“This same weather that has been so kind to us in terms of markets — the beautiful days just go on and on — is not so great for sailing towards the south.  Day after day we have the wind right on the nose.  This has made for less sailing than I had hoped.  This being the first time out, our schedule was laid in pretty far in advance.  Schedules and sailing vessels are really a poor match and we’ve done the best we can to balance between being on time so that our land-based partners can plan for our arrival and maximizing sail.  Hopefully in the future we’ll be able to develop a more flexible schedule that will have fewer distance imperatives built into it.  But for the time being we have the schedule we have and the weather we have, and all together we have a lot to be thankful for as the voyage has gone quite well so far.”

He’s learning the patience, the fatalism, of a sailor…

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Ceres is scheduled to arrive in NYC—hopefully in all her sailing glory—in a few days, on October 25 or thereabouts. (The original schedule is here, and a recently updated list of events is here, in the post of October 18.)

Whether by kayak or on land, she’s worth turning out for!


Further articles and photos (and sources for the quotes by Andrus):


Update October 27, 2013: Ceres has arrived in NYC, more or less on schedule, and is distributing produce! Tugster has some nice photos here.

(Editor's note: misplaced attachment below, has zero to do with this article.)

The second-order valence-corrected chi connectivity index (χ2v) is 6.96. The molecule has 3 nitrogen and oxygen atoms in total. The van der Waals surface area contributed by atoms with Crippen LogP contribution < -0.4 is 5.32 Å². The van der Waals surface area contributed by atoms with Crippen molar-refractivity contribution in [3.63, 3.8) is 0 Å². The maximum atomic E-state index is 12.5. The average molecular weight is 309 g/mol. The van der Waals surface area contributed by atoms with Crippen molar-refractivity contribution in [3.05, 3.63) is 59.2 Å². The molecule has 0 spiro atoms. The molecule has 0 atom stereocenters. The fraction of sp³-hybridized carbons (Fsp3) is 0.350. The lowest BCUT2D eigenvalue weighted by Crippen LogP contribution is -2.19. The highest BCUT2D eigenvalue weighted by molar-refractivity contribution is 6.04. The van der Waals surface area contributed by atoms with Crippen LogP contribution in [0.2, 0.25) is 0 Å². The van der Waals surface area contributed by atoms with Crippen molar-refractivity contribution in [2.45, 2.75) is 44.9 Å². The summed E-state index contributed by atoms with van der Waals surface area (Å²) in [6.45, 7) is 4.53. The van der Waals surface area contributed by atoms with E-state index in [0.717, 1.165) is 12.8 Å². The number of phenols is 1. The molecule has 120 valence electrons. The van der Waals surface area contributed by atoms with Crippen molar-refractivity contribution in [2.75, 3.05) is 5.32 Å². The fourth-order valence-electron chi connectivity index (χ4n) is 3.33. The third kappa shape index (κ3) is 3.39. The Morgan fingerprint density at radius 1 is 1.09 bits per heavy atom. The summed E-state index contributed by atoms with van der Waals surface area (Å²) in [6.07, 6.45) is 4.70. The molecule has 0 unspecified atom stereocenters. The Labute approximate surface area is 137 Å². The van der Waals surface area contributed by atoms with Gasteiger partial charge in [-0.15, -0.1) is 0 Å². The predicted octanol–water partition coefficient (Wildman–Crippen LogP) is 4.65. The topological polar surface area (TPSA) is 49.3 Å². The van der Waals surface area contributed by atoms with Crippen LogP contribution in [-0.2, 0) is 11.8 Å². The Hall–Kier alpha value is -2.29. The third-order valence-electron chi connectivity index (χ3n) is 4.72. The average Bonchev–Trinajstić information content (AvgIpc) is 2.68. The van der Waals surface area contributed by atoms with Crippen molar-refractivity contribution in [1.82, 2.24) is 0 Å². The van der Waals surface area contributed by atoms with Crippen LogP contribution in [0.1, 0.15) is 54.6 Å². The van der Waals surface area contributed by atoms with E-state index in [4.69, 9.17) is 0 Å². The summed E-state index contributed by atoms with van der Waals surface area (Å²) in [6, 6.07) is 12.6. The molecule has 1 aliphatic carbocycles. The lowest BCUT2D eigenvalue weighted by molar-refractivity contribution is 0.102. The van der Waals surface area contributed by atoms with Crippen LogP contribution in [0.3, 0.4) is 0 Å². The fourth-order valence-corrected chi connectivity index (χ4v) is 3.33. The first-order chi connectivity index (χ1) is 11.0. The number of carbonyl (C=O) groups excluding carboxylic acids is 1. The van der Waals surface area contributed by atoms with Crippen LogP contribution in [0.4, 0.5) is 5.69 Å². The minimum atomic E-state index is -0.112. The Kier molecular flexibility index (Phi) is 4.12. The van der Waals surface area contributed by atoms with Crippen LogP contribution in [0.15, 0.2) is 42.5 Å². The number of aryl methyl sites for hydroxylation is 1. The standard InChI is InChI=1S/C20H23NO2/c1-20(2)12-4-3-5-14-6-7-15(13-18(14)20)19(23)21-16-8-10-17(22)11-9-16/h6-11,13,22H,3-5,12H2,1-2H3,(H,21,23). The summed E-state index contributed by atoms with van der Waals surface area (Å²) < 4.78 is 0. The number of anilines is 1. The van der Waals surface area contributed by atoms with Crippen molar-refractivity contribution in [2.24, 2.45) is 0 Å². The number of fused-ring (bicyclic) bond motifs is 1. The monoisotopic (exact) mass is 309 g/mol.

44 responses to “Ceres

  1. vastlycurious.com

    Really enjoyed the concept and the video and the music that accompanied it. Perfection is elusive but the concept is sound and I hope it continues. I wonder the origins of the lyrical name Ceres ?


  2. vastlycurious.com

    Just loved the story and I hope it prevails. Perfection is elusive like the wind evidentially but the concept is romantically sound. The Video and music were also very entertaining. I wonder the origin of the lyrical name Ceres?


  3. vastlycurious.com

    Oops it wasn’t me, the first one vanished : )


  4. That’s totally cool. Great post, great project.


  5. I would turn out for her, if I could! What a neat idea. Love all the colors on the river banks.


  6. Quite interesting…thanks for sharing…Love the concept…


  7. I like such visionaries. I wish them luck and thank you for the photos, colours and mood!


  8. Erik, the night before he passed SMG, at Coxsackie Dock reflected on the historical reality of towing barges through the canal system, scheduled sailing impossible then & now.

    Spoiled by Lake Champlain, the tidal Hudson much more difficult to navigate by sail. Yesterday, to establish my Quixote credentials, paddled out of Annsville, almost to Garrison, hoping to observe Ceres tacking through the Highlands. Five hours of hopelessness. A mostly southerly wind blew which he may welcome back when he returns to Vergennes.

    Heading back after crossing above Jones Point reverted to Sancho Panza — the towers at Indian Point aren’t windmills!